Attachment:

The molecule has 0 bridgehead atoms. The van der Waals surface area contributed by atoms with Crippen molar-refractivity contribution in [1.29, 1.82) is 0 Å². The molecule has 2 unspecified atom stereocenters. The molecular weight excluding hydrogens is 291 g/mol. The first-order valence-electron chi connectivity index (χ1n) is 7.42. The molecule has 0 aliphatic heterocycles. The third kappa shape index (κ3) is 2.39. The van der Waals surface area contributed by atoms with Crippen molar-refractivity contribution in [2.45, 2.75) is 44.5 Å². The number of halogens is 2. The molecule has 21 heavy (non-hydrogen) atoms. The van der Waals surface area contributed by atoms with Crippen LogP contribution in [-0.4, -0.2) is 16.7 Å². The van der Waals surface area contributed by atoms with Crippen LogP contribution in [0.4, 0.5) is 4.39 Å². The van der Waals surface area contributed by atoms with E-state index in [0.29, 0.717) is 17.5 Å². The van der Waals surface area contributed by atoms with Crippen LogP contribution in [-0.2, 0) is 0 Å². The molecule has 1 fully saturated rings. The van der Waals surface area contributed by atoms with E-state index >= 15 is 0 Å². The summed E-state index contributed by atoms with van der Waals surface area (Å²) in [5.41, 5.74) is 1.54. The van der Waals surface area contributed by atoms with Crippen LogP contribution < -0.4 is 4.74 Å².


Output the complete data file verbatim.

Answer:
The molecule has 0 bridgehead atoms. The van der Waals surface area contributed by atoms with Crippen molar-refractivity contribution in [1.29, 1.82) is 0 Å². The molecule has 2 unspecified atom stereocenters. The molecular weight excluding hydrogens is 291 g/mol. The first-order valence-electron chi connectivity index (χ1n) is 7.42. The molecule has 0 aliphatic heterocycles. The third kappa shape index (κ3) is 2.39. The van der Waals surface area contributed by atoms with Crippen molar-refractivity contribution in [2.45, 2.75) is 44.5 Å². The number of halogens is 2. The molecule has 21 heavy (non-hydrogen) atoms. The van der Waals surface area contributed by atoms with Crippen LogP contribution in [-0.4, -0.2) is 16.7 Å². The van der Waals surface area contributed by atoms with Crippen LogP contribution in [0.4, 0.5) is 4.39 Å². The van der Waals surface area contributed by atoms with E-state index in [0.29, 0.717) is 17.5 Å². The van der Waals surface area contributed by atoms with Crippen LogP contribution in [-0.2, 0) is 0 Å². The molecule has 1 fully saturated rings. The van der Waals surface area contributed by atoms with E-state index >= 15 is 0 Å². The summed E-state index contributed by atoms with van der Waals surface area (Å²) in [5.41, 5.74) is 1.54. The van der Waals surface area contributed by atoms with Crippen LogP contribution < -0.4 is 4.74 Å².